Fund: Women's Equity Mutual Fund
Manager: Linda C.Y. Pei
Assets: $1.2 million
Objective: Equity growth by investing in companies that are good to women
12(b)1 fees: 0
Expense ratio: 1.5%
Minimum investment: $1,000
Top holdings: Aetna Life, Bell South, AMR
Phone number: (800) 424-2295
Few mutual fund managers can honestly say that their investment strategies are a result of their childhood, but for Linda C.Y. Pei, it's a fact.
The founder of Women's Equity Mutual Fund in San Francisco says the pluralism of her youth engendered the concept: She buys companies that are good to their female employees.
To explain, she hearkens back to childhood. Her Chinese parents, who both worked outside the home, maintained that men and women were equal in the workplace, she says. But Pei was raised in Japan, where gender plays a pivotal role in career advancement. Then when she came to the United States in the early 1970s and attended Stanford University's business school, the women's issue was at the forefront of American consciousness. Roughly 10% of her graduating class were women, who were convinced that "if we work hard, we can all make it to the top," Pei says.
Out of school, Pei took a job in banking and returned to Japan. Now, working with senior managers at many major companies, Pei had the opportunity to watch how companies actually operated. She emerged both impressed with the fierce loyalty Japanese men develop for their employers--who treat them like valued members of a team--and disgruntled about the blatant discrimination against women in Japanese society.
"Then, in 1991, I returned to the States. I looked at the statistics and said, 'What happened?' Statistically, the number of women in senior management is the same as it was when I graduated from business school in the '70s," she says.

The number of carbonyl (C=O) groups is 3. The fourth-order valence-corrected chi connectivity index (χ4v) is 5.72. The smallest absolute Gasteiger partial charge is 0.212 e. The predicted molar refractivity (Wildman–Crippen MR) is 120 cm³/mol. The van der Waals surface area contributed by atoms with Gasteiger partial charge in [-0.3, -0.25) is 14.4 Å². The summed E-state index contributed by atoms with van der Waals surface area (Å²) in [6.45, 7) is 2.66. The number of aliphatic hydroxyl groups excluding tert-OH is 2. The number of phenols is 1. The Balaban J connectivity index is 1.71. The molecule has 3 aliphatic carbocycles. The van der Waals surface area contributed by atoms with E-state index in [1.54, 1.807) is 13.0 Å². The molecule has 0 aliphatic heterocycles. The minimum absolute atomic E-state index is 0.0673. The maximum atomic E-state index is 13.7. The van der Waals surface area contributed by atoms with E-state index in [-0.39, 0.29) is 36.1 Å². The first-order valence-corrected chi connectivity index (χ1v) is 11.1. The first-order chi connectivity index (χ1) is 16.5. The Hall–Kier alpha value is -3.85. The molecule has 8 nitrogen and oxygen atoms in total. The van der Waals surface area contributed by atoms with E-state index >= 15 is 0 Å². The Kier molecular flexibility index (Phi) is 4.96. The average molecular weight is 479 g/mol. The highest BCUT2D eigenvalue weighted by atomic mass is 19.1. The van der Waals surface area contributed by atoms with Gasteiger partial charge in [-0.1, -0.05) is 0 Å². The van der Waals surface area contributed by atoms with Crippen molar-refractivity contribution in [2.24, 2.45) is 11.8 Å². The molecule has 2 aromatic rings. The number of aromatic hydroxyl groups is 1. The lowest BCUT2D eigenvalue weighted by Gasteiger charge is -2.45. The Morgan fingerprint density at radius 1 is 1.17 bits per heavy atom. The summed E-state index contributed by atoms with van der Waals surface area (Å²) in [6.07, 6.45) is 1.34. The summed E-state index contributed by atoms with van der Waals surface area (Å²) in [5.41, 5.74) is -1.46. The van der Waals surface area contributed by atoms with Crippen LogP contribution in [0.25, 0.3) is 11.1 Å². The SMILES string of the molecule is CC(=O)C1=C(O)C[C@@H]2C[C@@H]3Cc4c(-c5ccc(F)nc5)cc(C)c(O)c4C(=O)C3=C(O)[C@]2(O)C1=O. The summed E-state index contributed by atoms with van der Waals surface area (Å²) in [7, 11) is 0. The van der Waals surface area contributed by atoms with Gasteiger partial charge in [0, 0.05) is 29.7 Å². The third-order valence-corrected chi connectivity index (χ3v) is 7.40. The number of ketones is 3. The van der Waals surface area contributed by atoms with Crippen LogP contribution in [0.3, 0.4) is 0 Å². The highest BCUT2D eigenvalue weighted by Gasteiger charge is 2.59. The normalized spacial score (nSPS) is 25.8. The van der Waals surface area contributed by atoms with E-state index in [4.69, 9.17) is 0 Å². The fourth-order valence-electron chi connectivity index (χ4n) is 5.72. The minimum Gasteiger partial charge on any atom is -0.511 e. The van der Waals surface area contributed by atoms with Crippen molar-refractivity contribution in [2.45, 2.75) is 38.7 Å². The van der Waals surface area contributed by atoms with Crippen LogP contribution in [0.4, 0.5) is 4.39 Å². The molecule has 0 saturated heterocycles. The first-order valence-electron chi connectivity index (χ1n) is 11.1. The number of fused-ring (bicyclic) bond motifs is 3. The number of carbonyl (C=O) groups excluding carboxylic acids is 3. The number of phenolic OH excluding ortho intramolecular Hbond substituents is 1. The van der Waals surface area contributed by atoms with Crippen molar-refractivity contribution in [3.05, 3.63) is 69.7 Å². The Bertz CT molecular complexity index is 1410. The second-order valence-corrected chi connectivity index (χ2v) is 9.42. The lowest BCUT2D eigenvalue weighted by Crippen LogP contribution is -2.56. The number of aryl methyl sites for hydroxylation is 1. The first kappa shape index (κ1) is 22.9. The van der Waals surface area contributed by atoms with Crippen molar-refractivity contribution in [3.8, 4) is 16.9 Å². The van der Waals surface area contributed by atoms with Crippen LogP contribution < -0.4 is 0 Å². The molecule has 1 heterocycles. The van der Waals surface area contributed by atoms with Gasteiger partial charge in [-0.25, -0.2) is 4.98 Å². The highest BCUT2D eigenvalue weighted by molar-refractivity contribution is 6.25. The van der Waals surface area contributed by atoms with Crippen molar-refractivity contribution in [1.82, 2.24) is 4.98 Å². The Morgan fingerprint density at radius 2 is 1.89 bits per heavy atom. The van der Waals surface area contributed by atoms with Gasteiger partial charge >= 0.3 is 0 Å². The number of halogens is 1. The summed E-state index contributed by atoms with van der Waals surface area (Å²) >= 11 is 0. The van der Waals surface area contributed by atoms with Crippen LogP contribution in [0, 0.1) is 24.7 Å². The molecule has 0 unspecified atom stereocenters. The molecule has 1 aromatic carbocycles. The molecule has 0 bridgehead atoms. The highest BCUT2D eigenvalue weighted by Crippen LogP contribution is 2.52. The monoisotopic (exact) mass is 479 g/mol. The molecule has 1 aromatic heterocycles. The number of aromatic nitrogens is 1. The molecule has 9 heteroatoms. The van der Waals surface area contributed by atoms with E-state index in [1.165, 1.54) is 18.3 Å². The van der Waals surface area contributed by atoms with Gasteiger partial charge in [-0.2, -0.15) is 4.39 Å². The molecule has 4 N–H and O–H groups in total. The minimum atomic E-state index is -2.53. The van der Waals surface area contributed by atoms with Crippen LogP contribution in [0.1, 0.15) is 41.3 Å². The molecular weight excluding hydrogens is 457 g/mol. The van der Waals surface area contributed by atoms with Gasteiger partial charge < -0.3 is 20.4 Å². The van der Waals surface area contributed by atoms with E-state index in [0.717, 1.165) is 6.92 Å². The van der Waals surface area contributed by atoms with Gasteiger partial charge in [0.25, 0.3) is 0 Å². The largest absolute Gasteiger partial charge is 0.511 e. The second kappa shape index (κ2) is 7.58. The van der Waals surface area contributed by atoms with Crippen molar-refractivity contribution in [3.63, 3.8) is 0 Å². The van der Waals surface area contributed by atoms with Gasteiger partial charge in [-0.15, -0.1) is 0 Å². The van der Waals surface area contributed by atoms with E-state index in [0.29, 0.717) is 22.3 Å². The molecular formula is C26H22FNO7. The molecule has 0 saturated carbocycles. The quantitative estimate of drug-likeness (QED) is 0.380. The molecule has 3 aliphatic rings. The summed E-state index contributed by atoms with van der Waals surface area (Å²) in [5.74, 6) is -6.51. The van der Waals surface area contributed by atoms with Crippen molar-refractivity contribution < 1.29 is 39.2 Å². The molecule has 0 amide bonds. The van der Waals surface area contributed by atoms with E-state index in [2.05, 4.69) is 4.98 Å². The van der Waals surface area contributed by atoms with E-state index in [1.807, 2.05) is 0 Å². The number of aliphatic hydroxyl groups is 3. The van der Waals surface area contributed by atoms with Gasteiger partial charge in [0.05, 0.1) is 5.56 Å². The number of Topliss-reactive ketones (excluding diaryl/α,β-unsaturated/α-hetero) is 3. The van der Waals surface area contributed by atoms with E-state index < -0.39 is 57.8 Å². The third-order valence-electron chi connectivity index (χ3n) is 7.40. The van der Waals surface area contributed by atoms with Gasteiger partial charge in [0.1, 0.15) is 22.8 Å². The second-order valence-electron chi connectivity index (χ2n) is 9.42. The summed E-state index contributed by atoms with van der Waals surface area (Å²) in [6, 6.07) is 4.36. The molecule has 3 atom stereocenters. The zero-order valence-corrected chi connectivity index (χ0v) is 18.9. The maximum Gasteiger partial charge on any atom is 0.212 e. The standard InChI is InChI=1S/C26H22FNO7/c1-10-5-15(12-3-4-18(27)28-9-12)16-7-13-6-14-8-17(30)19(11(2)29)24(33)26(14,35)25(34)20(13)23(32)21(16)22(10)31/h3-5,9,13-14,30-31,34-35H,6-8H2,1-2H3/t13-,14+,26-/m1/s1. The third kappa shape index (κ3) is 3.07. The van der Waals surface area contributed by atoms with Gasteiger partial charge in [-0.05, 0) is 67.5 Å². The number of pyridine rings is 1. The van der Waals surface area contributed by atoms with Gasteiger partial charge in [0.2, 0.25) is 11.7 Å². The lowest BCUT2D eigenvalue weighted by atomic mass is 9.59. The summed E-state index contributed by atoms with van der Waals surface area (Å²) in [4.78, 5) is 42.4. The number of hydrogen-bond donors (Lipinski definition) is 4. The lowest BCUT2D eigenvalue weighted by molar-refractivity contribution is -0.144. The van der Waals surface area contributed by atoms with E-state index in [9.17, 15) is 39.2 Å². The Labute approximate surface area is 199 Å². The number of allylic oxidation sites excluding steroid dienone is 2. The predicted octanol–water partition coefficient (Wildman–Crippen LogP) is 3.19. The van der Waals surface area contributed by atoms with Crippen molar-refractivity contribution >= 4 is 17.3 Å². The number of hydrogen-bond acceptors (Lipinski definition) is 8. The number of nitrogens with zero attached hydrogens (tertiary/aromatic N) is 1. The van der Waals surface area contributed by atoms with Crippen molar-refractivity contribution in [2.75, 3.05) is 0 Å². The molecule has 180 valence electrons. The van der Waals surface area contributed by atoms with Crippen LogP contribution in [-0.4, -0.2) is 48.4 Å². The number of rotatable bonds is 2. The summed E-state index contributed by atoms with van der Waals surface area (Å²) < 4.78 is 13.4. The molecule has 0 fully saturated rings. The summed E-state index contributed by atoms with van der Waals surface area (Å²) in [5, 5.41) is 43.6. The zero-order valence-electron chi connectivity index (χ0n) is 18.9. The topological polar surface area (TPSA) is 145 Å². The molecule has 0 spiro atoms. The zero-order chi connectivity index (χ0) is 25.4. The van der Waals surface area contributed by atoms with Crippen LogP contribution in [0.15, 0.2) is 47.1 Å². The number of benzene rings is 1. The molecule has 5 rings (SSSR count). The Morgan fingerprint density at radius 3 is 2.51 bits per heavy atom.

Instead of criticizing the system, Pei decided that the best way to effect change was to support it with cash. She and a friend pooled their own money and opened Women's Equity Mutual Fund with a simple concept. Find good companies in all industries and then screen them based on their actions and policies related to women.
The idea was simply this: Workers are loyal when they're treated with respect. Loyal workers work harder and try harder to boost company profitability. Roughly 50% of the work force is female. So a company that's good to women, as well as men, is twice as likely to thrive in the long run than one that's not.
The fund has been operating for less than two years, so it's a bit too soon to tell whether this theory will prove true in the long run. But, in a year when more traditional investment approaches brought nothing but losses, Pei's fund is in the positive column. For the 12 months ended Nov. 30, the fund was up 5.85%.
And Pei is optimistic both about the prognosis for her fund and for women in the workplace.
"I am really encouraged," she says. "When I get a chance to go out and meet women and tell them about the fund, the amount of enthusiasm is incredible.
"We have to bring new solutions to today's problems," she adds. "Women bring a different perspective to the problems that companies are now addressing."